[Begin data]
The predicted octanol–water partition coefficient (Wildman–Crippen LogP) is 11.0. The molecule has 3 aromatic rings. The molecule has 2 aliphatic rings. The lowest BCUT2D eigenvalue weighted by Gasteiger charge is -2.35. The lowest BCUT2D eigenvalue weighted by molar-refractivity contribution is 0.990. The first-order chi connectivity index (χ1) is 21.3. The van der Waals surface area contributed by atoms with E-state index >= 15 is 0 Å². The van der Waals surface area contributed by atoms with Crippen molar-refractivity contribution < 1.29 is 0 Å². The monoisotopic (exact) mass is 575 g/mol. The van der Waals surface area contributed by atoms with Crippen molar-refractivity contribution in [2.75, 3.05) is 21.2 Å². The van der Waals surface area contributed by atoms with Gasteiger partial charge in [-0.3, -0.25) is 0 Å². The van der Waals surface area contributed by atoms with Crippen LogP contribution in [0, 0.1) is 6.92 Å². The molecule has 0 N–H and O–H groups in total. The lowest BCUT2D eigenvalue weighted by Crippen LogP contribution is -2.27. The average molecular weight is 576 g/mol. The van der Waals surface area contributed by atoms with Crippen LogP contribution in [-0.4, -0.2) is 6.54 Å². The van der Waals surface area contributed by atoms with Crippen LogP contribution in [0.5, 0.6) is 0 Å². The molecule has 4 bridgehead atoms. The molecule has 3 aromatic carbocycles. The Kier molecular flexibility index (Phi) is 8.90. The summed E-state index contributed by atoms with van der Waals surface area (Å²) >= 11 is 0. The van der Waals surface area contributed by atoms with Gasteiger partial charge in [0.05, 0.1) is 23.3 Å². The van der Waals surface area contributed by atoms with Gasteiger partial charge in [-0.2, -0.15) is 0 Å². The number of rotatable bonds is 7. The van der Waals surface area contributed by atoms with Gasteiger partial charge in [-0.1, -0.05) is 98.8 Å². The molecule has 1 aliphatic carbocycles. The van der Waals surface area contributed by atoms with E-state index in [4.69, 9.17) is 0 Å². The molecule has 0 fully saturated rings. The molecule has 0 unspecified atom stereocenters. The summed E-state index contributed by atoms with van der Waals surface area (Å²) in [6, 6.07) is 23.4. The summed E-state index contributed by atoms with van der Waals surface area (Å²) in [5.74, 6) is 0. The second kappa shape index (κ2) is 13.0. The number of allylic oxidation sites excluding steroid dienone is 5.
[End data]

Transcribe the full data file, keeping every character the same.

The predicted octanol–water partition coefficient (Wildman–Crippen LogP) is 11.0. The molecule has 3 aromatic rings. The molecule has 2 aliphatic rings. The lowest BCUT2D eigenvalue weighted by Gasteiger charge is -2.35. The lowest BCUT2D eigenvalue weighted by molar-refractivity contribution is 0.990. The first-order chi connectivity index (χ1) is 21.3. The van der Waals surface area contributed by atoms with E-state index >= 15 is 0 Å². The van der Waals surface area contributed by atoms with Crippen molar-refractivity contribution < 1.29 is 0 Å². The monoisotopic (exact) mass is 575 g/mol. The van der Waals surface area contributed by atoms with Crippen molar-refractivity contribution in [2.75, 3.05) is 21.2 Å². The van der Waals surface area contributed by atoms with Gasteiger partial charge in [-0.3, -0.25) is 0 Å². The van der Waals surface area contributed by atoms with Crippen LogP contribution in [0, 0.1) is 6.92 Å². The molecule has 0 N–H and O–H groups in total. The lowest BCUT2D eigenvalue weighted by Crippen LogP contribution is -2.27. The average molecular weight is 576 g/mol. The van der Waals surface area contributed by atoms with Crippen LogP contribution in [-0.4, -0.2) is 6.54 Å². The van der Waals surface area contributed by atoms with Crippen LogP contribution in [0.5, 0.6) is 0 Å². The molecule has 4 bridgehead atoms. The molecule has 3 aromatic carbocycles. The Kier molecular flexibility index (Phi) is 8.90. The summed E-state index contributed by atoms with van der Waals surface area (Å²) >= 11 is 0. The van der Waals surface area contributed by atoms with Gasteiger partial charge in [0.05, 0.1) is 23.3 Å². The van der Waals surface area contributed by atoms with Gasteiger partial charge in [-0.2, -0.15) is 0 Å². The number of rotatable bonds is 7. The van der Waals surface area contributed by atoms with Gasteiger partial charge in [-0.1, -0.05) is 98.8 Å². The molecule has 1 aliphatic carbocycles. The van der Waals surface area contributed by atoms with E-state index in [4.69, 9.17) is 0 Å². The molecule has 0 fully saturated rings. The molecule has 0 unspecified atom stereocenters. The summed E-state index contributed by atoms with van der Waals surface area (Å²) in [6, 6.07) is 23.4. The summed E-state index contributed by atoms with van der Waals surface area (Å²) in [5.74, 6) is 0. The second kappa shape index (κ2) is 13.0. The number of allylic oxidation sites excluding steroid dienone is 5.